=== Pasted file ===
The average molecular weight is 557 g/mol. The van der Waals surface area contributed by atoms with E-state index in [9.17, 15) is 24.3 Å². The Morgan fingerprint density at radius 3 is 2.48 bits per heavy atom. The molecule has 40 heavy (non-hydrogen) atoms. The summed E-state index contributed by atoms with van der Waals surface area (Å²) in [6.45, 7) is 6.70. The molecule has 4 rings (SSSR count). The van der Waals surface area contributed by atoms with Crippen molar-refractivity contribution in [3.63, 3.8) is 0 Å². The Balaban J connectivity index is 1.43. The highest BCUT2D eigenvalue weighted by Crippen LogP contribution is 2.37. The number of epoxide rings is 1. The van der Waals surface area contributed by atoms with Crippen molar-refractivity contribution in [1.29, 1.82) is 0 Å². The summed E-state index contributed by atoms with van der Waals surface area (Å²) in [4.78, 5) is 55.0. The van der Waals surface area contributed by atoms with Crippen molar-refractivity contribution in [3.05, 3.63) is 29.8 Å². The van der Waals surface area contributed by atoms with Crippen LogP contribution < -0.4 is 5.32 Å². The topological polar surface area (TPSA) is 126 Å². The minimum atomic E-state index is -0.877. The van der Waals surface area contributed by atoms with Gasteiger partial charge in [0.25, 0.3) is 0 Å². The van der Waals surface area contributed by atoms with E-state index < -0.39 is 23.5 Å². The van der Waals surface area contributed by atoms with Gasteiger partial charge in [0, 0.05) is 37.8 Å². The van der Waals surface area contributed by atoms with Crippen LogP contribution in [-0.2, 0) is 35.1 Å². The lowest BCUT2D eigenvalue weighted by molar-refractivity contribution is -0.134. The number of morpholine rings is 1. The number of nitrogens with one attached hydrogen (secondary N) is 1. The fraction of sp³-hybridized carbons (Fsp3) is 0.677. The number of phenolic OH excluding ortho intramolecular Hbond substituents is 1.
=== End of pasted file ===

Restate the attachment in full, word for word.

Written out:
The average molecular weight is 557 g/mol. The van der Waals surface area contributed by atoms with E-state index in [9.17, 15) is 24.3 Å². The Morgan fingerprint density at radius 3 is 2.48 bits per heavy atom. The molecule has 40 heavy (non-hydrogen) atoms. The summed E-state index contributed by atoms with van der Waals surface area (Å²) in [6.45, 7) is 6.70. The molecule has 4 rings (SSSR count). The van der Waals surface area contributed by atoms with Crippen molar-refractivity contribution in [3.63, 3.8) is 0 Å². The Balaban J connectivity index is 1.43. The highest BCUT2D eigenvalue weighted by Crippen LogP contribution is 2.37. The number of epoxide rings is 1. The van der Waals surface area contributed by atoms with Crippen molar-refractivity contribution in [1.29, 1.82) is 0 Å². The summed E-state index contributed by atoms with van der Waals surface area (Å²) in [4.78, 5) is 55.0. The van der Waals surface area contributed by atoms with Crippen molar-refractivity contribution in [3.05, 3.63) is 29.8 Å². The van der Waals surface area contributed by atoms with Crippen LogP contribution < -0.4 is 5.32 Å². The topological polar surface area (TPSA) is 126 Å². The minimum atomic E-state index is -0.877. The van der Waals surface area contributed by atoms with Gasteiger partial charge in [0.25, 0.3) is 0 Å². The van der Waals surface area contributed by atoms with E-state index < -0.39 is 23.5 Å². The van der Waals surface area contributed by atoms with Gasteiger partial charge in [0, 0.05) is 37.8 Å². The van der Waals surface area contributed by atoms with Crippen LogP contribution in [-0.2, 0) is 35.1 Å². The lowest BCUT2D eigenvalue weighted by molar-refractivity contribution is -0.134. The number of morpholine rings is 1. The number of nitrogens with one attached hydrogen (secondary N) is 1. The fraction of sp³-hybridized carbons (Fsp3) is 0.677. The number of phenolic OH excluding ortho intramolecular Hbond substituents is 1.